This book caught my eye at the library because, well, it looked historical and am I really going to pass something up where the cover talks about a king killer and poison?  No, I’m not.  Not without looking a little closer first.  When it still looked good, I took it home with me.

After unknowingly helping her mother kill King Louis XIV of France, Mirabelle Monvoisin suddenly realizes her mother’s Shadow Society isn’t who they’ve always claimed they are.  They were supposed to help the poor, to aide those the king was ignoring.  It was never supposed to be about getting power and killing the king.  Josse de Bourbon is the son of a king and a maid, forced to be more of a kitchen boy than a prince.  When his father, King Louis XIV, is killed by the Shadow Society, it’s up to Josse to protect his half-siblings.  Hiding the sewers beneath the city, Josse is desperate to save his sisters, though he doesn’t know how to bring reason back to a city that seems to have lost all sense.  His path crosses with Mirabelle and the two of them begin planning.  A poisoner and a prince–the unlikely combination may be the only thing that saves Paris.

I thought this was really interesting! A genre-blending read that was something of a historical fantasy.

The story itself is fascinating and intense. Initially taken from an actual historical event, it starts with a poisoning. A poisoner named La Voisin kills King Louis XIV of France because of his decadence and neglect of his poorer subjects. (This is where it diverges from history. Louis didn’t die.) With the king dead, now La Voisin is trying to take his place as ruler, but ruling is never as easy as it looks.

Our narrators were what made the story, though. Mira’s mother is La Voisin. Mira is the alchemist in charge of making all of the tinctures and poisons she uses to help citizens. Mira’s left in the dark about the plot to kill the king and she’s devastated when she sees what her actions have caused. Mira has a good heart, but she’s a flawed character. She wants to help people, but her past keeps getting in the way. Josse is the bastard son of the king and a maid. Working as a kitchen boy, Josse becomes his half-siblings’ only means of survival because he’s the least recognizable of the five of them. His main objective is to keep his youngest half-sisters alive and he’ll do whatever he has to to secure that. He’s also a very flawed character, sometimes hotheaded and impulsive among other things.

I mean, these characters, all of them, are complex. Which is the best way to write characters. La Voisin, even, is both good and horribly despicable. None of the characters are all good or all bad and it was so refreshing to read about characters who do walk that line. You understand where they’re coming from even if it’s hard to stomach.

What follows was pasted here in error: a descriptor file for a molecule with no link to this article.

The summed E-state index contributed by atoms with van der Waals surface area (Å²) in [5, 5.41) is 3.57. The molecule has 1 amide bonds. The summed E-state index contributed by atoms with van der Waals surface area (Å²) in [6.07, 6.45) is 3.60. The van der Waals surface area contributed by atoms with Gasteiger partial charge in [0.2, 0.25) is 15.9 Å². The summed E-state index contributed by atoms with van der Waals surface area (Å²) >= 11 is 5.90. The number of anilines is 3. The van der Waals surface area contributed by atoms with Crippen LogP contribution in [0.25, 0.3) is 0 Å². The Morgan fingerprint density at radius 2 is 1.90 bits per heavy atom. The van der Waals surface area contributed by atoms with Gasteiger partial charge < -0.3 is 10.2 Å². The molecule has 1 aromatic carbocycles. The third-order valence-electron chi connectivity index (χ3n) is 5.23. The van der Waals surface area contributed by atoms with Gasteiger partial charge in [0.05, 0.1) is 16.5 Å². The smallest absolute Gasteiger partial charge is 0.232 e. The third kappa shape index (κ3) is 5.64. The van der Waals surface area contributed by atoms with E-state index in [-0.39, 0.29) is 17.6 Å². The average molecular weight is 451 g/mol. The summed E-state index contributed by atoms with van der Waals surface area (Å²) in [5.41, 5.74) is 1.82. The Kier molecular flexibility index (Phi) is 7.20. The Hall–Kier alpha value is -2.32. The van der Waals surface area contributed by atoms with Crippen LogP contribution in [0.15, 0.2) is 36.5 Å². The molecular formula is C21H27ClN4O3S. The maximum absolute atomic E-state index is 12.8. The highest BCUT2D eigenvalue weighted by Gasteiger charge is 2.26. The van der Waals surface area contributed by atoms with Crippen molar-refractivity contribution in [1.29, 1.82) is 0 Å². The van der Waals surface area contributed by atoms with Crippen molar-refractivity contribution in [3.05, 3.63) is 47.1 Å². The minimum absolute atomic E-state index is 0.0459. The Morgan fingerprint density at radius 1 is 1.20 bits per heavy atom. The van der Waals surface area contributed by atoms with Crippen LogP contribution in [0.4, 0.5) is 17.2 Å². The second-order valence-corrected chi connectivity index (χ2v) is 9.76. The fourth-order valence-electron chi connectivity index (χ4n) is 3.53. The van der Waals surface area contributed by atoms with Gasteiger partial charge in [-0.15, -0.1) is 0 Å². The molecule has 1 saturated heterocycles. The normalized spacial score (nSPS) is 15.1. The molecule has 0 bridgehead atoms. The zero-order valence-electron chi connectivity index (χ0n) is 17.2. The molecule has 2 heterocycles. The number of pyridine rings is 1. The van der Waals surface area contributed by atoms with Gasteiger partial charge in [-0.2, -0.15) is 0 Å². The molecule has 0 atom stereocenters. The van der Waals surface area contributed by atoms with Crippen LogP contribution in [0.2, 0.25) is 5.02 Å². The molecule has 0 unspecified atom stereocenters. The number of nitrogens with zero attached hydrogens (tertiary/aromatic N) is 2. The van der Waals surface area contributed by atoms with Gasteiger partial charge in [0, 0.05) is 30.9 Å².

The fantasy elements I thought were fairly well done. Mostly that boiled down to the alchemy Mira was able to do and a little bit of magic that crept into the story. It was enough to give it a different feel to the story without making it feel like it was taking away from the actual history this was all based on.

While it took me a little while to get into the story, I did actually really enjoy this. For a debut, it’s a solid read.

Fantastic Beasts: The Crimes of Grindelwald

Image result for the crimes of grindelwaldWho will change the future?

Hey guys!  So I checked this movie out from the library a few weeks ago because I hadn’t watched it yet…and I let it sit by my TV for weeks.  I just wasn’t in the mood for it, you know?  (I got hooked on the show Lucifer…)  But last night, I finally felt like I was looking for a little magic.

*Potential Fantastic Beasts Spoilers Ahead*

Grindelwald is amassing followers.  Worried about what may happen if this continues, Albus Dumbledore enlists the help of Newt Scamander to go to Paris and do what he can to stop Grindelwald.  Newt doesn’t want to pick sides in this fight, preferring to be with his beasts, but Grindelwald is striking close to Newt–and Newt may not be able to stay indifferent for long.

Ok, let’s start with the obvious here.  Jo wrote this and, like the Harry Potter books, you can feel her storytelling in it.  It’s thorough, the characters are interesting, and there are fascinating twists.  There are obvious parallels to the world we live in and that’s always disturbing/fascinating to see.

I mean, I loved seeing a young Dumbledore.  Jude Law did an excellent job with him.  He still feels like Dumbledore, even though we’re seeing him decades before Harry meets him.  I appreciated what Law brought to the screen with his performance because, like Jo says in some of the bonus features, Dumbledore is such an amazing character.  Love him or hate him, he’s fascinating.